For the universal BCG strategy, it is assumed that a birth cohort of infants (n = 72,410) is vaccinated with a coverage rate of 80 % (of the birth cohort). The size of the birth cohort in this analysis (n = 72,410) is based on the population estimates in Ireland for 2011.

For the selective strategy, the target group of high-risk children was estimated to be 11.7 % of the birth cohort with a coverage rate of 44 %. The definition of “high-risk’” was infants with at least one parent from a high TB incidence country (≥ 40 cases per 100,000 persons) and was based on information taken from the “Growing up in Ireland” study which showed that 10.7 % of fathers and 12.7 % of mothers of the infant cohort (born between December 2007 and May 2008) were born in Eastern Europe, Africa and the “Rest of the World”-regions which could be considered areas of high TB endemnicity [7].

The children in the high risk group are assumed also to have a risk of TB which is three times (x3) higher than the 88.3 % of children in the remaining low-risk group. This assumption is based data provided in the HPSC Report on the Epidemiology of Tuberculosis [8]. The overall incidence is a weighted average between the two groups, and thus the increased risk in the high risk group is matched by a decreased risk in the remainder of the population.

It is assumed that the vaccine would be administered to the neonates before they reach 3 months of age and would be delivered in the community setting.

Model structure

A decision analytic model was constructed to follow a birth cohort of vaccinated and unvaccinated individuals from birth over a 15 year period. The model is based on a series of health states (i.e., pulmonary TB, extrapulmonary TB, meningeal TB and death) that an individual can occupy at a given point in time and it is run in annual cycles. The model estimates the number of cases of pulmonary TB, extrapulmonary TB and TB meningitis averted in the birth cohort of 72,410 infants. Age-specific background mortality was based on life tables from the Irish Central Statistics Office [9]. The number of life years gained (LYG) from the vaccination programmes was the primary health outcome measure, and these were compared to the net cost i.e., the additional cost of universal or selective vaccination minus the expected savings from reduced use of healthcare resources, due to a reduction in the burden of TB disease. The model was fitted with local cost, resource use and epidemiological data.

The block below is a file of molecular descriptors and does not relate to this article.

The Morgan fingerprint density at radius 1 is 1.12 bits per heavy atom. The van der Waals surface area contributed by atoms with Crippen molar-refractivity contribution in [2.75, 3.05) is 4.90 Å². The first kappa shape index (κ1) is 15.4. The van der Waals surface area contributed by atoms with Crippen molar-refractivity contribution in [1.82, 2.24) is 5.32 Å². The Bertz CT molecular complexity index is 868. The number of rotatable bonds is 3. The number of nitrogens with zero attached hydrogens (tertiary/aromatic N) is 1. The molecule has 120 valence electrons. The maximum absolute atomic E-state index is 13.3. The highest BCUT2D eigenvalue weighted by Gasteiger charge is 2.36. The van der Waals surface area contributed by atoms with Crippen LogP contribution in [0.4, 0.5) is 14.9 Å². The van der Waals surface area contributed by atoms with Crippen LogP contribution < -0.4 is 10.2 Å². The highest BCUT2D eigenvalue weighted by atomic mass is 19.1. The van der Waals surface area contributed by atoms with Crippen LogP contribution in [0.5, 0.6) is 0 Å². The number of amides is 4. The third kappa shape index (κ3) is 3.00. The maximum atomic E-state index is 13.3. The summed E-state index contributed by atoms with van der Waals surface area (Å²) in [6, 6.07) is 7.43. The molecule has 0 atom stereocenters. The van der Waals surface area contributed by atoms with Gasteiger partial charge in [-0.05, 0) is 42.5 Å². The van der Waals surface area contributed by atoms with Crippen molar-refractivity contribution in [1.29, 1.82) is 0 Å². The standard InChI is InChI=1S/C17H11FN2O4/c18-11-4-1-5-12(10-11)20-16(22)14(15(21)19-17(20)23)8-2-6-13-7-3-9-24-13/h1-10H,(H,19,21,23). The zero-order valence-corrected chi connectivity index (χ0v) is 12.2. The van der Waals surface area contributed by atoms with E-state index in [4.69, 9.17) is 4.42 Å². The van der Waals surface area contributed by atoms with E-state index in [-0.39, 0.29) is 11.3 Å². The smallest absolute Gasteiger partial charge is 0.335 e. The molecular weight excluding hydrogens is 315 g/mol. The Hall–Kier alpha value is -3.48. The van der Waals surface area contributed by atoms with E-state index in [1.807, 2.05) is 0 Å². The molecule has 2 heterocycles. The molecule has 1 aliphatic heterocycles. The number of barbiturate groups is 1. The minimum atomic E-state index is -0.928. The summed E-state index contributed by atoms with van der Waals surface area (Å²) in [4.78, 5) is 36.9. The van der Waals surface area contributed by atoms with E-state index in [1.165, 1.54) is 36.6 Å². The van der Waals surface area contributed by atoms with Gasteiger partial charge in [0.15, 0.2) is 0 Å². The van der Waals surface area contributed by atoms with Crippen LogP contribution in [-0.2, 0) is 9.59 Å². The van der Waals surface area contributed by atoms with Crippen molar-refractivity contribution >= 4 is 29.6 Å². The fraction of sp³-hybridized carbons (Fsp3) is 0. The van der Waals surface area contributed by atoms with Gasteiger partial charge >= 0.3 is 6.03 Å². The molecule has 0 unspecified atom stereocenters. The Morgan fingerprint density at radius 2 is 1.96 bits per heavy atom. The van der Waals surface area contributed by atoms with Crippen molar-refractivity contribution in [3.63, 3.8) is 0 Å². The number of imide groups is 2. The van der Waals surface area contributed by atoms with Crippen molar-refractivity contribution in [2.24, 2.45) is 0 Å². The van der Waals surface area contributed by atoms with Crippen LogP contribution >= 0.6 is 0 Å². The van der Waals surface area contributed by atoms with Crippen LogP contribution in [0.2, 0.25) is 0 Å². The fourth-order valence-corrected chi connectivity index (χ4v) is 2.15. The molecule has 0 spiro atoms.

In the evaluation, cases of pulmonary TB, extrapulmonary TB, and meningeal TB are always initially managed as inpatients, and this reflects current clinical practice in Ireland. TB meningitis can lead to long term complications (hearing loss, focal neurological deficits, development delay, epilepsy) which are also incorporated into the analysis. The analysis was performed in MS Excel 2010.

Comparator

The vaccination strategies were compared to no vaccination, i.e., BCGuniversal vs BCGno vaccination and BCGselective vs BCGno vaccination, before comparing the incremental difference in moving from a universal strategy to a selective strategy.

Model inputs

Vaccine efficacy

Several systematic reviews to date conclude that BCG vaccination of infants is very effective in preventing miliary TB and TB meningitis in children [10]. One meta-analysis conducted in the USA [11] provided evidence for a protective effect of the BCG vaccine against pulmonary TB, TB deaths, TB meningitis, laboratory confirmed TB cases and disseminated TB. In 1995 Colditz and colleagues (13) reviewed the results of 5 randomised control trials and 11 case control studies. They estimated the protective effect of the BCG vaccine for preventing pulmonary TB, TB deaths, TB meningitis, laboratory confirmed TB cases and disseminated TB. Trunz and colleagues [12] re-evaluated BCG efficacy against childhood TB meningitis and miliary TB by adding seven more published investigations to earlier meta-analyses of published case-control studies [10, 11]. A total of 18 case-control studies provided revised estimates of efficacy for TB meningitis and miliary TB, which are similar to earlier published estimates [10, 11, 13].

In Ireland, the Health Protection Surveillance Centre (HPSC) documents all cases of notified TB. In addition to documenting cases, other information such as age, gender, local health office/county, country of birth, BCG vaccination status, presence of BCG scar, and treatment outcome is recorded. It therefore serves as a reliable source to estimate the effectiveness of the BCG vaccination in the Irish population. To this end, a retrospective evaluation of TB cases, stratified according to BCG status from the years 2002 to 2011 was conducted. The analysis was fitted in R (version 2.15.2) to combine this Irish data with data from Colditz [11] and Trunz [12]. Resulting risk ratios provide estimates of vaccine efficacy for the Irish population aged 0-15 years strengthened by international estimates. A forest plot of the results is shown (Fig. 1), illustrating the impact different data sources have on the revised combined estimates.
Fig. 1

Estimates of vaccine efficacy from meta-analysis and combined results used in the model. Shown are risk ratios and 95 % confidence intervals. The size of the red squares indicates the relative influence of the trial on the combined estimate; trials of large sample size will have a higher impact compared to trials of smaller sample size. The black diamond illustrates the combined estimate for each outcome; its width is a measure of the associated uncertainty

Vaccine uptake